One of the biggest decisions to make when taking on a mortgage is whether to go for a fixed-rate mortgage or a tracker mortgage. You need to consider your own personal circumstances, and all the potential outcomes of being signed up to each kind of mortgage. Different mortgage deals are suited to people in different circumstances.
The main advantage of a fixed-rate mortgage deal is that, usually for a set period, it removes the danger of being subjected to a sudden hike in monthly repayments, should there be an increase in interest rates. With a fixed-rate mortgage, you can budget effectively for the long term.
The main disadvantage of a fixed-rate mortgage is that, while the Bank of England base rate is low, they tend to be significantly more expensive than tracker mortgages linked to that base rate.
The main advantage of a tracker mortgage is, which the Bank of England base rate is low, tracker mortgage deals are a lot cheaper than fixed-rate mortgages.
However, being linked to the base rate makes tracker mortgages a lot more risky, and predicting the future of the base rate is impossible.
If the base rate suddenly increases, you could find yourself with much higher monthly payments, but with the same income as you had before. A steep change in the interest rates can add hundreds to the monthly repayments on a tracker mortgage.
Keeping up repayments
One of the main things to consider when signing up for a mortgage deal is whether or not you will be able to keep up the monthly repayments. If you are considering a fixed-rate mortgage, this is a relatively simple calculation to make. However, with a tracker mortgage, you need to consider all possible outcomes and make sure you could keep up the repayments even in the worst-case scenario of very high interest rates.
Whichever type of mortgage deal you choose, you need to have a contingency plan in case of redundancy, pay cuts or other unforeseen circumstances. Some people choose to take out mortgage protection to cover themselves for potential problems.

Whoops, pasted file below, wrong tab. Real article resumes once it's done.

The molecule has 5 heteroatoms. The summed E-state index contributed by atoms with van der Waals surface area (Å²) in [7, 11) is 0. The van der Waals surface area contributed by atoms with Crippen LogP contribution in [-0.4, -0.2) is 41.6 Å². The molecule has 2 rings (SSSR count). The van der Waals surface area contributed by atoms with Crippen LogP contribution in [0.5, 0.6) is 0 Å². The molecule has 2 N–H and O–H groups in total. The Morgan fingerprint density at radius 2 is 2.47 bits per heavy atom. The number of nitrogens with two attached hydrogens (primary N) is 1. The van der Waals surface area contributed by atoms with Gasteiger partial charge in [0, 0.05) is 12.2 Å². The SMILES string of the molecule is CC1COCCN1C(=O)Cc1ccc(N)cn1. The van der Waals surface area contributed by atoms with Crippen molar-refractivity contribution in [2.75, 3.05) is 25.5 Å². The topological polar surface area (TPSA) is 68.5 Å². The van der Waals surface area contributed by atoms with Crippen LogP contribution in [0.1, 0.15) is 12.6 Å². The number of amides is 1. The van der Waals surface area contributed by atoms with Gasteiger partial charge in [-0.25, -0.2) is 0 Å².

Bank of England base rate
Nobody can accurately predict future base rate changes. However, if you it can help to consider what the experts are saying about the future of the base rate, and to get independent advice from a mortgage advisor or independent financial advisor (IFA) so that you are basing your decision on as much information as possible.
The size of your mortgage is a very important factor to consider when deciding which type of mortgage deal to sign up to. The larger your mortgage is, the bigger the risk of taking on a tracker mortgage. Even if interest rates does go up, a smaller mortgage will mean a relatively small change in repayments.
Capped tracker mortgages
Another option to look into is the capped tracker mortgage. This means that although the mortgage repayments track the base rate, they cannot rise above a certain, set level. This mitigates your risk and can be a good compromise.
Droplock tracker mortgages
A droplock tracker is a type is tracker mortgage which is flexible in that you are allowed to switch to a fixed-rate mortgage if you choose to do so. This is another way to compromise, giving you a safe way out if interest rates rises steeply.